Looking at the images it is certainly apparent that the contents of the kit demonstrate Price’s scientific approach to alleged hauntings. Price always strived to carry out all of his investigations in conditions suitable for scientific experiment. He would carry a sketch pad, pencils and drawing apparatus in order to precisely plot a location and would use steel tape, plaster, string, and tools to seal rooms, doors and windows. This was always essential to any investigation and would ensure that nobody could tamper with the equipment once set up, or, provide an opportunity for a group or individual to fabricate paranormal activity during the night. It also helped keep external draughts at bay and safeguard any trigger objects from being set off due to natural conditions. For further safeguarding, Price would also initial any tape used in sealed areas. Miscellaneous electric apparatus and bells can also be seen, which I assume may have been set up to sound, if, for example a sealed area had been breached or potentially to record a change in atmospheric conditions.
In terms of cameras, visible here is an Adams and Co Reflex Camera that would have used infra-red film (a necessity for early night photography) and a Cine camera which would have taken the Agfa Novapan Film, also seen in the kit. These cameras would often be placed in the area central to the activity with trigger weights and a trigger thermograph. The trigger set up meant that any change in temperature or movement in the room would cause the shutter to release.
A bottle of Mercury was also carried and at the scene of an investigation would be placed in a bowl, any movement of the mercury in the bowl would show and this was perfect for detecting any tremors in the room. If any disturbance was recorded, Price also used chalk to mark areas of activity. In addition, he carried brushes and powdered graphite for developing potential finger-prints.
For practical purposes a flashlight and matches would be used to navigate in low light. However, Price was also known to use matches as a ‘trigger object’ or something used to ‘entice’ a ghost. The matches were used in particular to see if a ghost who once smoked, would respond.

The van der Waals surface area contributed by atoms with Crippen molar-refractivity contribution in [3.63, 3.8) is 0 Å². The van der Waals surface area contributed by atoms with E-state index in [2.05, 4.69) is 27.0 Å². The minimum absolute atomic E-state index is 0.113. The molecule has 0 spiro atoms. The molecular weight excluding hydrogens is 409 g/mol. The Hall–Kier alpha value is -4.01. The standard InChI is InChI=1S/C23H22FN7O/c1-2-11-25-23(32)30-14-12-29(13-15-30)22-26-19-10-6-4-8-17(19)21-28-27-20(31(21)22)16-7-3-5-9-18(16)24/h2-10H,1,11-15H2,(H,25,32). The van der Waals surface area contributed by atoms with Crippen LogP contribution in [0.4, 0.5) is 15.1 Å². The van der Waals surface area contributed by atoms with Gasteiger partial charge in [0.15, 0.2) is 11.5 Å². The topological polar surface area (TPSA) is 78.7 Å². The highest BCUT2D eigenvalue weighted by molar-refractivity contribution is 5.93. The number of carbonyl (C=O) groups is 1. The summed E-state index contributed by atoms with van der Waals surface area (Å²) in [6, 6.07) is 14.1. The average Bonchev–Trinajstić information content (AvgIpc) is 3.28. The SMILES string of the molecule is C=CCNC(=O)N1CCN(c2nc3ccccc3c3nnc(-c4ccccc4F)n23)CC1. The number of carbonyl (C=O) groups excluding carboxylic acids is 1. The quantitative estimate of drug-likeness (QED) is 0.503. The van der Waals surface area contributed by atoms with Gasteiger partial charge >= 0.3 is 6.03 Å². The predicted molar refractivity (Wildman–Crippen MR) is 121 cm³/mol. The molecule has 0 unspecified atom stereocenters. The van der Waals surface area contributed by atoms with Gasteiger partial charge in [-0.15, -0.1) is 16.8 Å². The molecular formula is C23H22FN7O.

Examining and explaining these images of his ghost hunting kit serve to highlight Price’s triumphs in debunking the paranormal and uncovering reasons behind the unexplained. The ‘ghost hunting’ equipment of today is far more technologically advanced and sophisticated, but in fact not too dissimilar to Price’s original kit and further argues that Price was indeed the pioneer of modern ‘ghost hunting’ techniques.
A great deal has been written on both Harry Price himself and his work over the years, with opinions both slating and praising his work. Whatever your opinion on the work of Harry Price, it is likely his legacy will continue to intrigue and fascinate for years to come.
You can view more images from the Harry PriceLibrary of Magical Literature here.
A very warm welcome to our new Mary Evans blog: The Inquisitive Archivist. They say that every picture tells a story, and, working as we do among a cornucopia of original, historical material ranging from books and periodicals to scraps and cigarette cards, being distracted by the stories behind the pictures we supply is a daily hazard (or perk) of the job. And so it seems natural that we should combine our fabulous archive with our own insatiable appetite for history and bring you… ‘tales from the archive’. We aim to combine the fascinating and topical, strange and curious, fun and irreverent elements of history for your delectation with posts from the Mary Evans team as well as guest contributors. Mary Evans Picture Library is renowned for the depth and eclecticism of its world-class collection, and we hope this blog will be a fitting reflection of our unerring enthusiasm for the past.
The decision as to what to choose as a first blog post is of course a weighty responsibility but looking across the office at the bookshelves running parallel to our desks, it suddenly became patently obvious. We often talk of how the library’s founder, Mary, was a great dog lover – and she was. The library has a superb collection of dog photographs (particularly the Thomas Fall archive), and countless doggy books from the 19th and 20th century. But she was an animal lover in general, and was also very fond of horses. Nowhere is this better represented than in her extraordinary collection of Black Beauty books. Filling several shelves here in the library, it is difficult to give an accurate number, but a rough estimate would put the collection at around 350 individual books, and is, we imagine, the world’s largest and most complete set of different editions of Black Beauty.